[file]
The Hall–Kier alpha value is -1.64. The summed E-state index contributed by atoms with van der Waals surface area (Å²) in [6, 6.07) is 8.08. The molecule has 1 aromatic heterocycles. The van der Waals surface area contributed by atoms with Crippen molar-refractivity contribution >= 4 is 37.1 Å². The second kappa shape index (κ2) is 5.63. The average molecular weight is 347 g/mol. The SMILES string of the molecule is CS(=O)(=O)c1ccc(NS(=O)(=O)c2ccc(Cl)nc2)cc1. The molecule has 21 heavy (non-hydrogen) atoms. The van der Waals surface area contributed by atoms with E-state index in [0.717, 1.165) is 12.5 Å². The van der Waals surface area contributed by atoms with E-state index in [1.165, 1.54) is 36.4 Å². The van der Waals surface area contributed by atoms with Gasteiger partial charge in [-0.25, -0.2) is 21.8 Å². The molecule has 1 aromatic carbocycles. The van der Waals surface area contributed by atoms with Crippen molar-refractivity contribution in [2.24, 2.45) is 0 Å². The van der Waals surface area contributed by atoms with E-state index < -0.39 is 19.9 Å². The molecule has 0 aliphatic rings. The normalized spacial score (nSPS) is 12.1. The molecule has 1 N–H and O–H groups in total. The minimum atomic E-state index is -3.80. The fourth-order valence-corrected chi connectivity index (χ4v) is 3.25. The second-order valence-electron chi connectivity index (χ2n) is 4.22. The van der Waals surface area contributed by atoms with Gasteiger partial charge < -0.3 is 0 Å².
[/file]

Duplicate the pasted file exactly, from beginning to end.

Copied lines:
The Hall–Kier alpha value is -1.64. The summed E-state index contributed by atoms with van der Waals surface area (Å²) in [6, 6.07) is 8.08. The molecule has 1 aromatic heterocycles. The van der Waals surface area contributed by atoms with Crippen molar-refractivity contribution >= 4 is 37.1 Å². The second kappa shape index (κ2) is 5.63. The average molecular weight is 347 g/mol. The SMILES string of the molecule is CS(=O)(=O)c1ccc(NS(=O)(=O)c2ccc(Cl)nc2)cc1. The molecule has 21 heavy (non-hydrogen) atoms. The van der Waals surface area contributed by atoms with E-state index in [0.717, 1.165) is 12.5 Å². The van der Waals surface area contributed by atoms with E-state index in [1.165, 1.54) is 36.4 Å². The van der Waals surface area contributed by atoms with Gasteiger partial charge in [-0.25, -0.2) is 21.8 Å². The molecule has 1 aromatic carbocycles. The van der Waals surface area contributed by atoms with Crippen molar-refractivity contribution in [2.24, 2.45) is 0 Å². The van der Waals surface area contributed by atoms with E-state index < -0.39 is 19.9 Å². The molecule has 0 aliphatic rings. The normalized spacial score (nSPS) is 12.1. The molecule has 1 N–H and O–H groups in total. The minimum atomic E-state index is -3.80. The fourth-order valence-corrected chi connectivity index (χ4v) is 3.25. The second-order valence-electron chi connectivity index (χ2n) is 4.22. The van der Waals surface area contributed by atoms with Gasteiger partial charge < -0.3 is 0 Å².